‘The Vagina Monologues’ to be performed in Spaulding tonight

by Madeline Killen | 2/9/16 6:01pm

tTonight’s performance of Eve Ensler’s “The Vagina Monologues” marks the 18th consecutive year of the performance at Dartmouth as part of V-February, the College’s annual campaign for gender equality and sexual violence awareness during the month of February. In the show, 22 self-identifying women will perform the monologues in Spaulding Auditorium.

Appropriately, with the piece’s 18th birthday comes a level of self-reflection and self-awareness, said director Lauren Budd ’18. Budd notes that there are a number of problematic elements in “The Vagina Monologues.”

“One of the most glaring things is that same-sex relationships between women are not really portrayed well in this show,” Budd said. “We have a couple, but one of them is a sex worker and one is an older woman who has a sexual relationship with a much younger girl.”

Co-director Kyra Guillemin ’19 wanted to get involved with the show because of her past familiarity with “The Vagina Monologues” through personal reading and research and because of her passion for fighting gender inequality and violence. Like Budd, she critiqued the above monologue, called “The Little Coochie Snorcher That Could.”

Although in the original play the ages of the characters are 13 and 24, this version she portrays them as 16 and 24.

“This is really the only lesbian relationship in it and there is already a historical viewpoint of the ‘gay predator,’ so I don’t know that it does things to reject that stereotype,” Guillemin said.

Both directors also find a monologue from the point of view of a transgender woman, called “They Beat the Girl out of my Boy...Or so They Tried,” problematic. Budd said that this monologue is a fairly recent addition to the show and was added to address the criticism that “The Vagina Monologues” did not do enough service to transgender women.

Budd said that although she felt the monologue was a step forward for women, she felt that there was still a lot of reliance on stereotypes of trans people and femininity.

“There are lines that are along the lines of ‘Growing up, I wanted to be a woman so badly,’ and now that they’re taking hormones and acting soft and gentle, they are women,” Budd said.

Budd added, “I really am not a big fan of attaching womanhood to your vagina, because that’s literally what misogynists do, and that’s literally what we hate to see, and yet we do that in this particular monologue.”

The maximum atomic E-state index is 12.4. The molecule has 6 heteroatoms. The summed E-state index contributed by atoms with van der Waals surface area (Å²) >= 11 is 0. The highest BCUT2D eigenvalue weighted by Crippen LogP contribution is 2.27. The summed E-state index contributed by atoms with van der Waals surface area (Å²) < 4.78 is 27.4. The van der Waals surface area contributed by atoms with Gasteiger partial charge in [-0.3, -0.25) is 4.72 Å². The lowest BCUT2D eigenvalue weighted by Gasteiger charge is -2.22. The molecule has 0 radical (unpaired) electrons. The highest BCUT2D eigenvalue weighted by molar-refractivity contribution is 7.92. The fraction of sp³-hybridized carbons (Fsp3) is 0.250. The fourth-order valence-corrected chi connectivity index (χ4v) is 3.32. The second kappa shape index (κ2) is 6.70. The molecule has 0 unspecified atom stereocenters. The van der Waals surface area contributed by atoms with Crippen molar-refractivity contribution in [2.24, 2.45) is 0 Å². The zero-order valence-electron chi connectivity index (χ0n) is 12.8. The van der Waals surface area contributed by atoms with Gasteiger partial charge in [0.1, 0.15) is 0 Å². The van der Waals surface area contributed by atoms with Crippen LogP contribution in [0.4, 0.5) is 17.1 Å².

Co-director Guillemin said that the play could incorporate more from transgender perspectives. She said that although there are some positive aspects of the monologue, it reinforces some negative stereotypes about the correlation between genitals and gender.

“[In the monologue] the character doesn’t really become a woman until she undergoes gender reassignment surgery,” Guillemin said.

However, both directors agree that “The Vagina Monologues” is more productive than destructive, and that the majority of topics it touches on are important either as salient issues in 2016 or to provide historical context about the fight for gender equality. Both directors also note that there is an optional “talkback” after the show that allows audience members to express concerns about the content of any of the monologues.

Budd appreciates the way that the show changes people’s perspectives year after year and gives people a forum to discuss these kinds of conversations.

“Some people who saw it last year, and who will see it this year — it will change their perspectives,” Budd said. “Not everyone comes to college with a perfect knowledge of feminism or intersectionality; not everyone has that same base of knowledge.”

Guillemin appreciates how the issues talked about in the show remain relevant today. She said that the play remains “a tenet of feminist theater."

After attending the show last year, Gricelda Ramos ’18 felt the show presented valuable and relevant stories. She said that last year’s show inspired her to audition this winter.

“I felt that it spoke to me as a woman,” Ramos said.

She also urges anyone who has already seen “The Vagina Monologues” to attend the performance again this year.

“It’s like when people read the Bible or read an old book again — they’ll pick up pieces that didn’t necessarily relate to them then but relate to them now,” Ramos said. “I think even if you saw this show last year, you can find pieces that may be even more relatable at this point in your life than where you were last year, because the piece, while it may have a written script set in stone, is always going to be fluid because you are never the same as you were yesterday.”

Budd added that the beauty of the show comes from its ability to spark conversation on campus and how many different people can relate to the show.

“I think even if you’re a gender studies major, you can still use it as a jumping-off point to discuss what’s wrong with it and what’s good about it, ” Budd said.

“The Vagina Monologues” will be performed at 7 p.m. in Spaulding Auditorium. It is free for Dartmouth students and $10 for community members.

Budd is a member of The Dartmouth Staff.